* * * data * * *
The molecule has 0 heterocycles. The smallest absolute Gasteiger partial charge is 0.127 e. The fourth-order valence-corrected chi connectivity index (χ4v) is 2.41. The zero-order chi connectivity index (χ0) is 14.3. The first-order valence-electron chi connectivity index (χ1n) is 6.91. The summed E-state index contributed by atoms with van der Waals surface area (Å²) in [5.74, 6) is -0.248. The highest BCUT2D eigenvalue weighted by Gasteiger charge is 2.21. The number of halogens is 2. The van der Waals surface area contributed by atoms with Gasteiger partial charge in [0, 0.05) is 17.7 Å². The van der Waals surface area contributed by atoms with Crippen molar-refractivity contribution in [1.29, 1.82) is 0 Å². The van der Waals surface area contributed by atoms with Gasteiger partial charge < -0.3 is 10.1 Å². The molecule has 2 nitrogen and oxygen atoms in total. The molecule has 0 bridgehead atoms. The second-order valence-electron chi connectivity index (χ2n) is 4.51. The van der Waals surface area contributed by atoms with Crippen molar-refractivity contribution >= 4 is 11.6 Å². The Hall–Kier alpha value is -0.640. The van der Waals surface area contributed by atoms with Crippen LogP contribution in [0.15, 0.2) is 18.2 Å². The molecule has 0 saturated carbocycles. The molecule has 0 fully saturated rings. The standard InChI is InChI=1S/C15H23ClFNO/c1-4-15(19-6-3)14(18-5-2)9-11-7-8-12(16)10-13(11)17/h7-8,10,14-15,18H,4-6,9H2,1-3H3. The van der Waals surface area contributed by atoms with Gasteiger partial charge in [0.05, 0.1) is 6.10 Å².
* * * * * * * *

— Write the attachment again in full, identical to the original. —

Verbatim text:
The molecule has 0 heterocycles. The smallest absolute Gasteiger partial charge is 0.127 e. The fourth-order valence-corrected chi connectivity index (χ4v) is 2.41. The zero-order chi connectivity index (χ0) is 14.3. The first-order valence-electron chi connectivity index (χ1n) is 6.91. The summed E-state index contributed by atoms with van der Waals surface area (Å²) in [5.74, 6) is -0.248. The highest BCUT2D eigenvalue weighted by Gasteiger charge is 2.21. The number of halogens is 2. The van der Waals surface area contributed by atoms with Gasteiger partial charge in [0, 0.05) is 17.7 Å². The van der Waals surface area contributed by atoms with Crippen molar-refractivity contribution in [1.29, 1.82) is 0 Å². The van der Waals surface area contributed by atoms with Gasteiger partial charge < -0.3 is 10.1 Å². The molecule has 2 nitrogen and oxygen atoms in total. The molecule has 0 bridgehead atoms. The second-order valence-electron chi connectivity index (χ2n) is 4.51. The van der Waals surface area contributed by atoms with Crippen molar-refractivity contribution >= 4 is 11.6 Å². The Hall–Kier alpha value is -0.640. The van der Waals surface area contributed by atoms with Crippen LogP contribution in [0.15, 0.2) is 18.2 Å². The molecule has 0 saturated carbocycles. The molecule has 0 fully saturated rings. The standard InChI is InChI=1S/C15H23ClFNO/c1-4-15(19-6-3)14(18-5-2)9-11-7-8-12(16)10-13(11)17/h7-8,10,14-15,18H,4-6,9H2,1-3H3. The van der Waals surface area contributed by atoms with Gasteiger partial charge in [0.05, 0.1) is 6.10 Å².